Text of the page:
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PostPosted: Sat Jan 09, 2010 6:45 am 
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Joined: Mon Sep 14, 1998 12:01 am
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Location: Tyaak, Victoria Australia
When I take the "treasures" out of the electrolsis I try to immediatly give them a coat of water dispersant lubricant like RP7 or WD40

It seems to stop further rusting and dries the iron out nicely.

Good threat, Im interested in this sort of thing!

Cheers,
eric


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PostPosted: Sat Jan 09, 2010 7:15 am 
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Any alkaline solution is great for gunk, grease and resin. If you go to real paint stores you can still get my favorite, TSP. Not the faux "green" stuff, which will work, but takes longer, real TriSodium Phosphate. Not quite as harsh as lye, and more potent than simple detergent, it can still take the hide off you if you aren't cautious. Washing soda is pretty good, too. Be sure and dilute that nasty TSP and spread it where you need phosphate fertilizer. It's not on the market because it was too green. Tide and other detergents used to be 0.75% TSP, the remainder inert ingredients.

Soak in plastic containers if you use it, because you really don't need the electrolysis, and iron can pit aluminum or remove the zinc from a pail pretty quick.

Tough stuff can require mechanical help, so I like to have a couple brass flux brushes from the plumbing department on hand. They work without scratching the steel, and you can clean a lot of rust with them as well. Most rust is simply cosmetic, so it's nothing I have a fetish about. Clean the fuzz, not the splotch, oil or wax, and don't let it sit on that piece of oak again. Pitted stuff almost demands Phosphoric acid.


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 Post subject: Soft soap
PostPosted: Sat Jan 09, 2010 10:23 am 
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Location: Swede
I use concentrated yellow soft soap, made from pine tree oil.
It contains potassium tallate, potassium carbonate, and sodium sulfate.
Diluted I use it to clean floors, doors and kids toys.
Concentrated I use it to clean dried paintbrushes, paint buckets, greasy and tools. Its not fast to use like white spirit, but it can be used without protective gloves, and with no fumes and not so very toxic its ideal in an environment with kids (schools). A completely dried and rock hard paint brush with oilpaint or acrylic paint is as good as new again after two days in pine tree soap.
Its cheap too, 2 USD for a litre.
/Anders


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 Post subject: Re: Soft soap
PostPosted: Sat Jan 09, 2010 7:32 pm 
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Joined: Tue Oct 19, 1999 12:01 am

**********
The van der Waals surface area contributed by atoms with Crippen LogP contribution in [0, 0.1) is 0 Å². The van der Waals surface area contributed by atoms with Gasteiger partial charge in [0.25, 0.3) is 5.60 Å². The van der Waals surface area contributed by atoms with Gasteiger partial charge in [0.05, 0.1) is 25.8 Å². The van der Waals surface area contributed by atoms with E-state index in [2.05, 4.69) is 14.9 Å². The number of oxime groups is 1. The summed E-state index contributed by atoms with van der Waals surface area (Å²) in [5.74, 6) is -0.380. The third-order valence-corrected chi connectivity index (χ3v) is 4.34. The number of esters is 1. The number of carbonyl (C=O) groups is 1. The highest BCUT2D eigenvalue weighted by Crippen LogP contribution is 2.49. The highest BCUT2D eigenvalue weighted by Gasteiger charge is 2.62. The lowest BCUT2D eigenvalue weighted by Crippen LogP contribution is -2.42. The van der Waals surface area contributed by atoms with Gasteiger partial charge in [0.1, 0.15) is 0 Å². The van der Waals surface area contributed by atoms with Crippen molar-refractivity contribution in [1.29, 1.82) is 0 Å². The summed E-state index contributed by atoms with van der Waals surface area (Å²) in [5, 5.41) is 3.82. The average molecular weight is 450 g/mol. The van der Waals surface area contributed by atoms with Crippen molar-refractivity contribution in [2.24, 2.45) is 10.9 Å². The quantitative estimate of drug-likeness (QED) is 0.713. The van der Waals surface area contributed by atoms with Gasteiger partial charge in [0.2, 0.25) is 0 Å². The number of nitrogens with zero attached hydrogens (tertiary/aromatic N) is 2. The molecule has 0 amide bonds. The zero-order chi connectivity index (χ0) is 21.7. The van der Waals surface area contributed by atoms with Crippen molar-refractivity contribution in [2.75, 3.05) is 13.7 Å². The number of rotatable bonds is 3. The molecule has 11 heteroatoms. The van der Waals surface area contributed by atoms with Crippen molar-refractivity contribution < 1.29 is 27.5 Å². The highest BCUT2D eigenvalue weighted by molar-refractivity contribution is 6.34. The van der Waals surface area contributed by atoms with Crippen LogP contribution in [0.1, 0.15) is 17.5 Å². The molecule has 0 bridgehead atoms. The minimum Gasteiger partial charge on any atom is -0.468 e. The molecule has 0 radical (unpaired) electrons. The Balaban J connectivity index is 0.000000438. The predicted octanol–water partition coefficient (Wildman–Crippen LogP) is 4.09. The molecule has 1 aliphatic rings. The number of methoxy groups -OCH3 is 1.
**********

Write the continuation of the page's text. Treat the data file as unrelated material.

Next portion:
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Location: Dublin, OH
andersjustincase wrote:
I use concentrated yellow soft soap, made from pine tree oil.
It contains potassium tallate, potassium carbonate, and sodium sulfate.
Diluted I use it to clean floors, doors and kids toys.
Concentrated I use it to clean dried paintbrushes, paint buckets, greasy and tools. Its not fast to use like white spirit, but it can be used without protective gloves, and with no fumes and not so very toxic its ideal in an environment with kids (schools). A completely dried and rock hard paint brush with oilpaint or acrylic paint is as good as new again after two days in pine tree soap.
Its cheap too, 2 USD for a litre.
/Anders


But how much is it for a quart??? :confused: :shock: :D

_________________
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Countin' flowers on the wall,
that don't bother me at all,
smokin' cigarettes and watchin' Captain Kangaroo,
Now don't tell me I've nothin' to do.

Second recipient of the D'oh Award. 4-13-08


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 Post subject:
PostPosted: Mon Jan 11, 2010 10:12 am 
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Location: Bainbridge Island, WA
Evaporust -- has been a standby for me for several years now, and I can't live without it. I've heard that citric acid does a good job of removing ruse, but I'll stick with the EVR.

Unlike Naval Jelly, it's not caustic, gloves not required. I leave very rusty parts iin it overnight, remove, brush and wipe. Once in a great while, I have to resoak. The solution is re-useable several times over before it loses its ability to convert the rust.

I restored an Inca tablesaw (8") 3 years ago. Some parts had both steel and aluminum and could not be dismantled. No problem! just toss the whole thing in the EVR, doesn't harm the aluminum at all!


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